Diary of a Locavore
Is it possible to eat nothing but local food in a New Mexico winter?
Eggs, milk, peanuts. It didn’t look good.
I had spent the last hour scavenging the isles of La Montañita Co-op, and that’s what I was left with: eggs, milk, peanuts. I was hungry just looking at them. I offered my meager basket to the cashier, pausing to turn around and grab a hauntingly aromatic chocolate chip cookie from the deli counter behind me. If all I had to eat for the next seven days were eggs, whole milk and peanuts, I was going to enjoy my last meal, and I was going to have dessert.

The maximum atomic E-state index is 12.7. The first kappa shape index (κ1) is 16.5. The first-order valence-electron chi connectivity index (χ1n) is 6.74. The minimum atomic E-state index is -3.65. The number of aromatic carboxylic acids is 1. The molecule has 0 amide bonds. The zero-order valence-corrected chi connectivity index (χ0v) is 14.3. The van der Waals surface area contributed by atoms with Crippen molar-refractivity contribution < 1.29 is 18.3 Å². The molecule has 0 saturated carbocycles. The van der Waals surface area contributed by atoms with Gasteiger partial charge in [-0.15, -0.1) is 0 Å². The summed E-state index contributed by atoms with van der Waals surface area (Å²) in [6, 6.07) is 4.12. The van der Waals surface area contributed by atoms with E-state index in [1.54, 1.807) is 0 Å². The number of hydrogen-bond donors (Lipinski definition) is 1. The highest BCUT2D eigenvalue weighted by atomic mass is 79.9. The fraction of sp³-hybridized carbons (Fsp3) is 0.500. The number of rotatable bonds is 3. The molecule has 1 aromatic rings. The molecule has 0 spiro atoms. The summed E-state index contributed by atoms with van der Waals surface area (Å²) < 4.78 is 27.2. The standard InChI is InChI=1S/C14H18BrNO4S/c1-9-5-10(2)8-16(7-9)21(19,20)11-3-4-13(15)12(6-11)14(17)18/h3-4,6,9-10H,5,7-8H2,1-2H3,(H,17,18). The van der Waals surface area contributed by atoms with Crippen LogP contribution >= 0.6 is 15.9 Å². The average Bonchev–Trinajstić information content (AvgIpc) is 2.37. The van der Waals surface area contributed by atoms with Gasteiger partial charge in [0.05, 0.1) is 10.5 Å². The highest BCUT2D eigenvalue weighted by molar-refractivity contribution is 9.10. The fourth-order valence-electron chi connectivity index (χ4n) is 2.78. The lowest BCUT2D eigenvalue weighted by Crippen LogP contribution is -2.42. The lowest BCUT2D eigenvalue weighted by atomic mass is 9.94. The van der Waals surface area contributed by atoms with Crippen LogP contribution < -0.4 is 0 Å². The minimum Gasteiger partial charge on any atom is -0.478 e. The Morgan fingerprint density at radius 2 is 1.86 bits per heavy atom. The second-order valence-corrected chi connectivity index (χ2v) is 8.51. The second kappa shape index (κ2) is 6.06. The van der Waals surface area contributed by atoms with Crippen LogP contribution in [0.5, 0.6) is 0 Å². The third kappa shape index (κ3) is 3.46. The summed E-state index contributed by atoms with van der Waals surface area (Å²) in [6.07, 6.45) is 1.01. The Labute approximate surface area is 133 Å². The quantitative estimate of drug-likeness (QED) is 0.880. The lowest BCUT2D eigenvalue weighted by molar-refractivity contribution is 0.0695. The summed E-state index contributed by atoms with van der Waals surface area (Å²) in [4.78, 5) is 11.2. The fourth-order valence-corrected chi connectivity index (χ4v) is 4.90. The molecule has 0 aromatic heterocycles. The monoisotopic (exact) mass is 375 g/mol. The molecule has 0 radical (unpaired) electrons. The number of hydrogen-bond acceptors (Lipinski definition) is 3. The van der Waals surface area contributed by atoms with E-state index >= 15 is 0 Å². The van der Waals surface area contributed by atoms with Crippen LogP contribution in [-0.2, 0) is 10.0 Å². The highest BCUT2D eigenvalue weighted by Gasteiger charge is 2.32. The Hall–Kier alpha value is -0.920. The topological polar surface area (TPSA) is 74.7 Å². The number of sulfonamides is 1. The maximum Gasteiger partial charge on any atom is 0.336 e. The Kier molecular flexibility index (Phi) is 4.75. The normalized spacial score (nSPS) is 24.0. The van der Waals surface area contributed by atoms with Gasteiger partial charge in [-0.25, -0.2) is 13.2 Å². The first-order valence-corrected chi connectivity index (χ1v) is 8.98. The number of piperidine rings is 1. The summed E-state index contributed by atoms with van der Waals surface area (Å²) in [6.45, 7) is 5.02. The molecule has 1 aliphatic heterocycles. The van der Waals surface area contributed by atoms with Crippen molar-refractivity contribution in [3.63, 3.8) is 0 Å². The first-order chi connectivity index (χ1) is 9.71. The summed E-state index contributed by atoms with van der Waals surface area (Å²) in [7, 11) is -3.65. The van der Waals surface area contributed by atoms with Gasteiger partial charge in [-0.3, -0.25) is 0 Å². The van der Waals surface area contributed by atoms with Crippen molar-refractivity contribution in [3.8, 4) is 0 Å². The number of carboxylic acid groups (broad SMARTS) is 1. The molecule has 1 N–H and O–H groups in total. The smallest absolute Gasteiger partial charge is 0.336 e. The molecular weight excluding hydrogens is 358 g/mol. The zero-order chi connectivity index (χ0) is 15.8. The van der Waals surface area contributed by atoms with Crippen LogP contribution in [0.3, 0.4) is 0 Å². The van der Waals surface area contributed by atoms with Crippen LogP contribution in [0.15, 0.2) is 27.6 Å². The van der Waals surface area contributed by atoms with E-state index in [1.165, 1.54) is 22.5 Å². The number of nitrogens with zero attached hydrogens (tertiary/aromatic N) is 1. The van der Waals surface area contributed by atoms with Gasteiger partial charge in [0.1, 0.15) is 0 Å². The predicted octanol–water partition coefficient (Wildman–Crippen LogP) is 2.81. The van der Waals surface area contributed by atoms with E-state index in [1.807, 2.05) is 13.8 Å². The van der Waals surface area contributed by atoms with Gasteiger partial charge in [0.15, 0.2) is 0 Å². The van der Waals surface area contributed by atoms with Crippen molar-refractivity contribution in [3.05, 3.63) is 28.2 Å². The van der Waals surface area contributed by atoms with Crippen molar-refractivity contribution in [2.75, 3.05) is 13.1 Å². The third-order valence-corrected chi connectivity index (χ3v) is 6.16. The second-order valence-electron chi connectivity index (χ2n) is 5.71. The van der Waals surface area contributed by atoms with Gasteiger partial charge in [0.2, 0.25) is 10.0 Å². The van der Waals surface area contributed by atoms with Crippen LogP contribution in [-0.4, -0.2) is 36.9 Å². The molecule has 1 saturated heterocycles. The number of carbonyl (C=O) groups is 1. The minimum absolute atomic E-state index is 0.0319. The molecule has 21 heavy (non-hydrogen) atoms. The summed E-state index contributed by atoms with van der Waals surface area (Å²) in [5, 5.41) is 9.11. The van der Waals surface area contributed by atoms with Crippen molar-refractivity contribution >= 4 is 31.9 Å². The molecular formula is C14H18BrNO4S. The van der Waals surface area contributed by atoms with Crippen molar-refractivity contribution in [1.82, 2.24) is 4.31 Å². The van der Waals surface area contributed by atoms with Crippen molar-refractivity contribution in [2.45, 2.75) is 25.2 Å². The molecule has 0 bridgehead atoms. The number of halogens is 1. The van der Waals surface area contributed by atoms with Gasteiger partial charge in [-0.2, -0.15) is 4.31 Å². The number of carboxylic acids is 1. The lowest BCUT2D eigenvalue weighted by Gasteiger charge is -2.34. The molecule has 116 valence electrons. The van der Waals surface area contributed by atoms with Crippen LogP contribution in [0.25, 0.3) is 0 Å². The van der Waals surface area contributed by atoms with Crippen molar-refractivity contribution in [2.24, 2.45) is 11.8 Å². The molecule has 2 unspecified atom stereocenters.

What is “Grass Farming”?
An interview with one of the nation’s pre-eminent experts on the subject
Joel Salatin loves his work. He loves getting up at the crack of dawn and taking his chickens for a walk. He loves the succulence of tender, grass-raised beef. He loves observing his pigs, which snort with glee while sifting through piles of manure. And he loves the philosophy of his business, which is that a truly sustainable farm should also support a local food system. He loves it so much, in fact, that he refuses to ship any of his products. Aside from a few deliveries made to local restaurants, if people want ’em, they can come get ’em. And that’s basically how Joel Salatin became famous.